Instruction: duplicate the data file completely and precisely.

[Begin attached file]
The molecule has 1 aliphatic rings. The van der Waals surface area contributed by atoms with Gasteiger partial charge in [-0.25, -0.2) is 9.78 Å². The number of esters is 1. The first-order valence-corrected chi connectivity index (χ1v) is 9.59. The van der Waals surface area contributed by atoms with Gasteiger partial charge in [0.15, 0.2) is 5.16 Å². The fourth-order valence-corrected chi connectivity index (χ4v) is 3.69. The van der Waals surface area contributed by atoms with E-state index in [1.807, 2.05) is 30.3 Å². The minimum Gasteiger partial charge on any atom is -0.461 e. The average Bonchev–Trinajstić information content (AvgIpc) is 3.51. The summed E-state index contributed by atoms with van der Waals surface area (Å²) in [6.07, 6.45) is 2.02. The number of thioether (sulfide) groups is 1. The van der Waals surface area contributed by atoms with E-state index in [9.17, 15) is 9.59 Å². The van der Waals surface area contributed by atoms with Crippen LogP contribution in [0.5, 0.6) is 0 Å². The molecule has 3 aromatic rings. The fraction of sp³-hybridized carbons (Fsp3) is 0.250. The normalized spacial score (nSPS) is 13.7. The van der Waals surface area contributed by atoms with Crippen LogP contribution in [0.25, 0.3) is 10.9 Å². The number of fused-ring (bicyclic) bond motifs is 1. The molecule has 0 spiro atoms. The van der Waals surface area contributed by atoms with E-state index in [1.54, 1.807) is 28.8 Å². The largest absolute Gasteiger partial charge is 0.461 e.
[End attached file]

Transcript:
The molecule has 1 aliphatic rings. The van der Waals surface area contributed by atoms with Gasteiger partial charge in [-0.25, -0.2) is 9.78 Å². The number of esters is 1. The first-order valence-corrected chi connectivity index (χ1v) is 9.59. The van der Waals surface area contributed by atoms with Gasteiger partial charge in [0.15, 0.2) is 5.16 Å². The fourth-order valence-corrected chi connectivity index (χ4v) is 3.69. The van der Waals surface area contributed by atoms with E-state index in [1.807, 2.05) is 30.3 Å². The minimum Gasteiger partial charge on any atom is -0.461 e. The average Bonchev–Trinajstić information content (AvgIpc) is 3.51. The summed E-state index contributed by atoms with van der Waals surface area (Å²) in [6.07, 6.45) is 2.02. The number of thioether (sulfide) groups is 1. The van der Waals surface area contributed by atoms with E-state index in [9.17, 15) is 9.59 Å². The van der Waals surface area contributed by atoms with Crippen LogP contribution in [0.5, 0.6) is 0 Å². The molecule has 3 aromatic rings. The fraction of sp³-hybridized carbons (Fsp3) is 0.250. The normalized spacial score (nSPS) is 13.7. The van der Waals surface area contributed by atoms with Crippen LogP contribution in [0.25, 0.3) is 10.9 Å². The number of fused-ring (bicyclic) bond motifs is 1. The molecule has 0 spiro atoms. The van der Waals surface area contributed by atoms with E-state index in [1.54, 1.807) is 28.8 Å². The largest absolute Gasteiger partial charge is 0.461 e.